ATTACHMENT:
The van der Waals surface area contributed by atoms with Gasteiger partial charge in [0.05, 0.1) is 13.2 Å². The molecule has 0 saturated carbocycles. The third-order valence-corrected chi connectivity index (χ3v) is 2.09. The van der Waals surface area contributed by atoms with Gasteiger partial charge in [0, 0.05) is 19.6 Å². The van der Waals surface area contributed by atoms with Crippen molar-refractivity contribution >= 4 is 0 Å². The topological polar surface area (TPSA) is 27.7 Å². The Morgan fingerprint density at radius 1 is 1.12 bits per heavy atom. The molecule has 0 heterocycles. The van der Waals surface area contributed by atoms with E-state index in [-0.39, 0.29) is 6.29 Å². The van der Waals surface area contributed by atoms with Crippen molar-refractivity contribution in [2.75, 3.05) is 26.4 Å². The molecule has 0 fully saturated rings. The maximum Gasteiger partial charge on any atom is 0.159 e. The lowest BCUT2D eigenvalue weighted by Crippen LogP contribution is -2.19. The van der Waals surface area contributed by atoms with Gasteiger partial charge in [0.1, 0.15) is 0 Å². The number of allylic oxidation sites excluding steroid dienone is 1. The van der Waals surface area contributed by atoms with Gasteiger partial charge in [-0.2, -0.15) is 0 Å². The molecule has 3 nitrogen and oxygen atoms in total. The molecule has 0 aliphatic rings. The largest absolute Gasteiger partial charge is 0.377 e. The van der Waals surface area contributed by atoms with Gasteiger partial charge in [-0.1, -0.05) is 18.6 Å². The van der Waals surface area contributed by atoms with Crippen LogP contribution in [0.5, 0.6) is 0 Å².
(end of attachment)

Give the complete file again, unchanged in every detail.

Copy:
The van der Waals surface area contributed by atoms with Gasteiger partial charge in [0.05, 0.1) is 13.2 Å². The molecule has 0 saturated carbocycles. The third-order valence-corrected chi connectivity index (χ3v) is 2.09. The van der Waals surface area contributed by atoms with Gasteiger partial charge in [0, 0.05) is 19.6 Å². The van der Waals surface area contributed by atoms with Crippen molar-refractivity contribution >= 4 is 0 Å². The topological polar surface area (TPSA) is 27.7 Å². The Morgan fingerprint density at radius 1 is 1.12 bits per heavy atom. The molecule has 0 heterocycles. The van der Waals surface area contributed by atoms with E-state index in [-0.39, 0.29) is 6.29 Å². The van der Waals surface area contributed by atoms with Crippen molar-refractivity contribution in [2.75, 3.05) is 26.4 Å². The molecule has 0 fully saturated rings. The maximum Gasteiger partial charge on any atom is 0.159 e. The lowest BCUT2D eigenvalue weighted by Crippen LogP contribution is -2.19. The van der Waals surface area contributed by atoms with Gasteiger partial charge in [0.1, 0.15) is 0 Å². The number of allylic oxidation sites excluding steroid dienone is 1. The van der Waals surface area contributed by atoms with Gasteiger partial charge in [-0.2, -0.15) is 0 Å². The molecule has 3 nitrogen and oxygen atoms in total. The molecule has 0 aliphatic rings. The largest absolute Gasteiger partial charge is 0.377 e. The van der Waals surface area contributed by atoms with Gasteiger partial charge in [-0.1, -0.05) is 18.6 Å². The van der Waals surface area contributed by atoms with Crippen LogP contribution in [0.5, 0.6) is 0 Å².